To cite a cliché, the more things change the more they remain the same. This applies to many areas of life, but arguably it is the essence of educational reform.
Recently the ACT, an independent organization that provides assessment, research and program management in broad areas of education, issued a statement on the “essentials for college and career readiness.”
What it found is precisely what evaluators of education in the United States have been saying for decades. Despite an enormous per capita national expenditure for education, exceeded only by Switzerland, “high school learning standards are still not sufficiently aligned with postsecondary expectations.”
Across the curriculum, college instructors and high school teachers differ on the level of preparation for college assignments with many more high school teachers than college instructors reporting that graduates are prepared. At the same time, while college math and science instructors agree that reading is one of the most important skills needed for success in this century, “overwhelming majorities of them report spending little or no time teaching reading strategies in their courses.”
Apparently findings indicate that students are shortchanged in high school and post secondary courses, despite the fact many high school teachers believe their students are adequately prepared for higher education study. There is simply a huge disparity between skill level and performance expectations.
To address this concern the ACT contends high school standards should focus on fewer – but essential – college and career readiness conditions and a rigorous core curriculum should be mandated for all high school graduates. These are sensible recommendations that have been advocated for at least half a century. The key question is why haven’t these recommendations been put into practice if everyone – or almost everyone – knows what should be done.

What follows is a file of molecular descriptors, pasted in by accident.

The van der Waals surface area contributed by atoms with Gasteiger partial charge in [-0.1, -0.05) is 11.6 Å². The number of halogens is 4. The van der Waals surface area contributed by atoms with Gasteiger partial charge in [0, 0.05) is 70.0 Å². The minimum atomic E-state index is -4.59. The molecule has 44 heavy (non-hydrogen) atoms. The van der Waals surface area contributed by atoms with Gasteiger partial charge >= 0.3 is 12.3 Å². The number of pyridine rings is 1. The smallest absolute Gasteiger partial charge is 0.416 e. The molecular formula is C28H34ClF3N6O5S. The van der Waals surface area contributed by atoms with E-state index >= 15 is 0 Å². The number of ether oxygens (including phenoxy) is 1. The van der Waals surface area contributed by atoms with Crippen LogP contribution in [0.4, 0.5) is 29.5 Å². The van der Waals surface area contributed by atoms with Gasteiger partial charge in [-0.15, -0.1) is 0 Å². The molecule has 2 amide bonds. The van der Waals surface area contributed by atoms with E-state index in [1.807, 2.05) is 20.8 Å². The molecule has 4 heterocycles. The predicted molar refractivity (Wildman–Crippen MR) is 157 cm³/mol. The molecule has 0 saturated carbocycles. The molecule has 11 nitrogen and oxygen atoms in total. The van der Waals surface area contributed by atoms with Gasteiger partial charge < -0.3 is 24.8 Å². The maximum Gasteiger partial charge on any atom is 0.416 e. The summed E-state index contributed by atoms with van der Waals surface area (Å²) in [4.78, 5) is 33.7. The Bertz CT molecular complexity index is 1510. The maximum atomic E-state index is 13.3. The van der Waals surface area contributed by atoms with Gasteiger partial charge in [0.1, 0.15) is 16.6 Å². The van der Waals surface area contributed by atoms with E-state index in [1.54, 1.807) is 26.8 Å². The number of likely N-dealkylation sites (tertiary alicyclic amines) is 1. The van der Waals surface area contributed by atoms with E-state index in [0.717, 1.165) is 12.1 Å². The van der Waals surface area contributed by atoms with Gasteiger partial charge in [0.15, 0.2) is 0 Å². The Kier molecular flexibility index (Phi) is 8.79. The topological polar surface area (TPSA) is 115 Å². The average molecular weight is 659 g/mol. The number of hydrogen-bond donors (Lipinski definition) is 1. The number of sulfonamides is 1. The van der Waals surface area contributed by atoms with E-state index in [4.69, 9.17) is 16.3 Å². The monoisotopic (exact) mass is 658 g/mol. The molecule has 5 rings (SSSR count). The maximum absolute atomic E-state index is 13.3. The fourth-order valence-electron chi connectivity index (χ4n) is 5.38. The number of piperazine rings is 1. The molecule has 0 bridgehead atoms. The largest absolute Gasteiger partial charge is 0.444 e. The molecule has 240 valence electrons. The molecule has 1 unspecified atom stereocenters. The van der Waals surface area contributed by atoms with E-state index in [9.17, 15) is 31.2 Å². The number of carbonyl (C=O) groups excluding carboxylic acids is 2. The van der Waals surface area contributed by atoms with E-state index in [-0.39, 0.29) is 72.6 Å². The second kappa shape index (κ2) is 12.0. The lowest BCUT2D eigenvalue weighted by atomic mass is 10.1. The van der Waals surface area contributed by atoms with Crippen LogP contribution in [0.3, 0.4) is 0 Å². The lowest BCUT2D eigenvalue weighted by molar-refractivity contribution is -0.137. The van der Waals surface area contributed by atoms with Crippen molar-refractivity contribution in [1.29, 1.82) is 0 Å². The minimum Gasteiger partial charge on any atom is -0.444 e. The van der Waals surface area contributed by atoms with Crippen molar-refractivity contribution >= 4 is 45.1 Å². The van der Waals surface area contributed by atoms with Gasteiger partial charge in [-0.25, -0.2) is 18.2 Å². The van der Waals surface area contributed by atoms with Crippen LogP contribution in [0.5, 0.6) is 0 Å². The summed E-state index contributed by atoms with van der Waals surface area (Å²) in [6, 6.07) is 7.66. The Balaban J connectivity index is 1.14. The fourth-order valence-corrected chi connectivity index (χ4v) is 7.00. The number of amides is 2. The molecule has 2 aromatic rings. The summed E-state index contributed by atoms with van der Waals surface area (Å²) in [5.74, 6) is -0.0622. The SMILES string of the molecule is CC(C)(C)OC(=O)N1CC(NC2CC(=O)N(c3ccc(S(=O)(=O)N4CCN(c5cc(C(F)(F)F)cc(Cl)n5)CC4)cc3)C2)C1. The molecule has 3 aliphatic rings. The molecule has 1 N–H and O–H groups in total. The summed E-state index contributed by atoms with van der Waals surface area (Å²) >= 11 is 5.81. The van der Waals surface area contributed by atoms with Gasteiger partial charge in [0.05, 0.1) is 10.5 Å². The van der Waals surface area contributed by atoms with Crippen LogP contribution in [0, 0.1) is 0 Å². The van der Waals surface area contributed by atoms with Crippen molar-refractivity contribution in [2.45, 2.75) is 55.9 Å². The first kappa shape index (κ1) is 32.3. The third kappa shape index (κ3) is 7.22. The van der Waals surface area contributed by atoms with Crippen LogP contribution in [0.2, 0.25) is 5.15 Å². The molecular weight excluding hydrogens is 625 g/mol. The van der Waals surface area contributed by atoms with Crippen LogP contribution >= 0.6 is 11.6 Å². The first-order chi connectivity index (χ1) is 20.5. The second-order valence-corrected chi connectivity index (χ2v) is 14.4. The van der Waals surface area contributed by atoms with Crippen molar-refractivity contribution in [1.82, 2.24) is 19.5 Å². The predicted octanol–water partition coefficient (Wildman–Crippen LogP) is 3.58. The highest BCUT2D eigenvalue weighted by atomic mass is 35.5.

There are several factors that account for this state of affairs. One, student readiness is not related to faculty compensation. In fact, merit pay, which could be related to readiness, is consistently opposed by the teachers’ union. Second, relatively little time is spent on “hard subjects” such as math and science. The curriculum is, to some degree, a mirror on national social conditions. If there are fatalities on our highways, driver education is encouraged. When rates of illegitimacy rise, sex education is emphasized. As rates of drug abuse assail us, drug education is introduced. And, of course, political correctness is a time consuming theme that crosses all disciplines, even the sciences.
There are, in most high schools, pep rallies prior to the Friday night football game. There are announcements of various kinds during the school day and, of course, the required weekly assembly program.
In addition, distractions prevail. Texting is the nemesis of concentration. There are video games, e-mails, Facebook, sororities, fraternities, parties, television programs that trump serious study. It is also the case that high school teachers are among the most marginal students in their college classes. Although there are superb teachers, the profession lacks the status and prestige that accompany other professions.
Last, perhaps most noteworthy, is the nation’s dysfunctional social life. Divorce, illegitimacy and various forms of social deviancy have disrupted home life so that mom at the kitchen table with cookies and milk at 3 pm is as rare as two dollar bills. Mom is probably working; no one is there to guide Johnny and Mary when they return from school except Oprah Winfrey. Homework is for autodidacts and, most teachers do not count on homework assignments, a bygone vestige of education in another era.
The “Leave It To Beaver” family is interred and with it have gone attention to student performance. Parents may retain expectations for their children, but the conditions necessary to achieve these goals are lacking. Now schools do not concentrate on subjects that matter, distractions make learning a chore and the mediating social structures that aided educational attainment are in trouble.
Clearly the ACT should be commended for pointing out what should be done to improve educational performance, but I’ve heard all the claims before. Until there is recognition of what ails us, there will be many more reports in our future, but little progress in student attainment.
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